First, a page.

Irreverent Mama

Wednesday, August 06, 2008

Atoms are very, very weird.

I am no scientist, but I have always, for all my education in the Arts and Humanities, been fascinated by science of all sorts. I researched and wrote a report on bees when I was eight, made models of clouds when I was ten, devoured books on astronomy when I was eleven and twelve, designed simple circuits in my early teens.

It's probably sadly telling that absolutely none of this happened under the tutelage or with the encouragement of an actual science teacher. I did it all on my own, because it was interesting. Perhaps if I'd stumbled across the right teacher, I'd have charged down a totally different career path. Who knows?

Science classes were intermittently interesting, but thankfully by the time I reached high school I had long since perceived the distinction critical to the survival of intellectual curiosity: Education and schooling are not the same thing. If you're lucky, there's an overlap. If you're very lucky, there's a considerable overlap. A lot of the time, there's remarkably little, or at least there was for me.

The corollary to this distinction is the awareness that just because you don't like school, doesn't mean you don't like learning. You may hate your math class and still like math. To be bored witless in your physics class (which I was), does not mean that physics is boring. Thankfully I grasped this distinction young, so my love of learning proceeded unquashed by bored teachers and learning-hostile fellow students. (No, I didn't let my peers know I did all this stuff. Do I look stupid?)

So I suffered schooling, and I did my learning (well, a good portion of it) elsewhere. Which is marvellous, for now that I'm no longer in school, I'm still learning! Unimaginable purgatory to many of my adolescent peers. I hope they're very happy slinging hash 30 years later...

(Nyah, nyah, nyah.)

It is no surprise, then, that I'm reading "A Short History of Nearly Everything" by Bill Bryson, and learning all sorts of stuff. It's the sort of book that annoys the crap out even the most long-suffering of spouses, as the person reading the book is forever calling out an excited...

"Listen to this!" (No, really. Listen!)

"For all their devoted attention, your atoms don't actually care about you--indeed, don't even know that you are there.... (It is a slightly arresting notion that if you were to pick yourself apart with tweezers, one atom at a time, you would produce a mound of fine atomic dust, none of which had ever been alive but all of which had once been you.)"

Now, isn't that a thought to set you pondering?

And when you get to the bit of the book about atoms, your pondering achieves dizzying heights. If you think with Mr. Scott that "Ye canna change the laws of physics!", you haven't considered the atom. Because, oh! Listen to this!

On an atomic level, "electrons jump from one orbit to another without traveling across any intervening space" (teleportation?!?); certain atomic pairs work in instantaneous paralell, no matter how much distance lies between them (non-sentient telepathy?), and if that's not weird enough, "matter could pop into existence from nothing at all--'provided, ... it disappears again with sufficient haste.'"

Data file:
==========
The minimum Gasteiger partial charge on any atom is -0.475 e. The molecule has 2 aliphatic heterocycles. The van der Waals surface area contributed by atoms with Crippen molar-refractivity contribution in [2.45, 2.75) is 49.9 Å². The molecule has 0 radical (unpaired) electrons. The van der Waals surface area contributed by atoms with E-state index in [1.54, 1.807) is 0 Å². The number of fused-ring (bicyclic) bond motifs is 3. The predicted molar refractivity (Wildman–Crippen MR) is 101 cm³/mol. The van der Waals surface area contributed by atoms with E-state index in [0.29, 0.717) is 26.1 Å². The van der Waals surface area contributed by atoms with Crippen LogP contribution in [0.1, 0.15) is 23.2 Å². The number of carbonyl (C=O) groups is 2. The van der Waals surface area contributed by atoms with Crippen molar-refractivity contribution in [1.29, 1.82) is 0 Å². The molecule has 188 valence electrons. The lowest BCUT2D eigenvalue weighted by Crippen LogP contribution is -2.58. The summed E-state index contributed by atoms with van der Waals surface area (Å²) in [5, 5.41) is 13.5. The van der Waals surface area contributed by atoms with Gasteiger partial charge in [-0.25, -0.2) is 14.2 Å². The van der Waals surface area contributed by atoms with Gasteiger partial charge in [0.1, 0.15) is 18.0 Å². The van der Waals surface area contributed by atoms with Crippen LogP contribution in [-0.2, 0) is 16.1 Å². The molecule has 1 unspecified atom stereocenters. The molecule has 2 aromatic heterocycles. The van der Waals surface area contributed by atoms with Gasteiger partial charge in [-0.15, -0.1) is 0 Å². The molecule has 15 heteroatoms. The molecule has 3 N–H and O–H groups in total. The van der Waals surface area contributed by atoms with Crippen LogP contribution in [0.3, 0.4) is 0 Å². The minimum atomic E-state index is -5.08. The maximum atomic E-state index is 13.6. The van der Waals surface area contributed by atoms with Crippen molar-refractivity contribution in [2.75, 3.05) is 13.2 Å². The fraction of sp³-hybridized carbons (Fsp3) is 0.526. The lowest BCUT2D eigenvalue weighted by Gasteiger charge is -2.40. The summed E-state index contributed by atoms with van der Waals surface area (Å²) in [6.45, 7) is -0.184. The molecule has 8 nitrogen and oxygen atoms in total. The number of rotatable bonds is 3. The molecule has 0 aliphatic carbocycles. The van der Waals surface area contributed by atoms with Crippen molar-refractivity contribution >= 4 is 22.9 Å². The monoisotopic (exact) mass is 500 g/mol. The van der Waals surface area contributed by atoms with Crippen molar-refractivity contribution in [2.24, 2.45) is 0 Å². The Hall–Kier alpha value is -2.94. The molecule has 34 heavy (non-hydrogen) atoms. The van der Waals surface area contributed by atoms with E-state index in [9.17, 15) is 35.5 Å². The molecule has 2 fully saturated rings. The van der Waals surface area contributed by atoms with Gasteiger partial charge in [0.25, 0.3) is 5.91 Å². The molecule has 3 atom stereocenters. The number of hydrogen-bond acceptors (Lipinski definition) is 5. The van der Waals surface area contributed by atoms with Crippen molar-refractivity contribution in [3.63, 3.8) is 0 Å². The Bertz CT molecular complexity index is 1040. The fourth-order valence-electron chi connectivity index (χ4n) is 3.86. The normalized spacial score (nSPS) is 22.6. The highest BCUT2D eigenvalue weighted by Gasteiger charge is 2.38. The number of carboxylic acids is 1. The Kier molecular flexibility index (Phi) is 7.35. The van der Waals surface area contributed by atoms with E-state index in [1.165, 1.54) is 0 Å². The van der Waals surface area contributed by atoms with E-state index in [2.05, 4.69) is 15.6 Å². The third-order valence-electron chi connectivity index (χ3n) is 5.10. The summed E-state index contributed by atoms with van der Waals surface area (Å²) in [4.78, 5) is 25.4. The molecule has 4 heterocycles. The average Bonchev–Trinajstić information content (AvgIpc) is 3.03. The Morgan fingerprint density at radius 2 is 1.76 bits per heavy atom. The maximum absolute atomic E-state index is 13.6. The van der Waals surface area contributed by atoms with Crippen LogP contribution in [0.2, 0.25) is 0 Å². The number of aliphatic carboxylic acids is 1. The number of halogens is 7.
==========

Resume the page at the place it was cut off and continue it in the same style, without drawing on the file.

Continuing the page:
It's not so much that you can't change the laws of physics as that the laws which apply to the larger reality are irrelevant to atomic reality. Which is a mind-boggler, right there.

Atoms are mostly empty space. Well, I knew that, from my (outrageously boring) grade eleven physics class. Have known it, therefore, for decades. But either I was never told, or never grasped, the implications of this. Implications, you ask? Well, just listen to THIS!

"When two objects come together in the real world...they don't actually strike each other. 'Rather,' as Timothy Ferris explains, 'the negatively charged fields of the two balls repel each other ... were it nor for their electrical charges they could, like galaxies, pass right through each other unscathed.' [Like GALAXIES?? I will be pursuing this later, you may be sure. Back to the quote now:] When you sit in a chair, you are not actually sitting there, but levitating above it at a height of one angstrom (a hundred millionth of a centimeter), your electrons and its electrons implacably opposed to any closer intimacy."

Floating through a reality of repelling electrons. Too bad the angstrom doesn't prevent numb bum on hard office chairs...

Science is fascinating, I tell you. Utterly, utterly fascinating.

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  • Thank you for a great post. I'm going now to order Bryson's book from my library.


    By Blogger excavator, at 12:48 a.m.  

  • It's a fun one! It's also, at 478 pages, plus notes, a decently substantial tome. I'm loving it!

    By Blogger irreverentmama, at 7:05 a.m.  

  • Haven't read the book, but heard good things.

    But as an must really have had an awful physics teacher - grade 11 physics is FAR from boring!! It's fascinating, and interesting, and fun! And practical! (just ask any of my grade 11 physics students - they all loved it!!)

    By Anonymous Naomi (Urban Mummy), at 7:49 a.m.  

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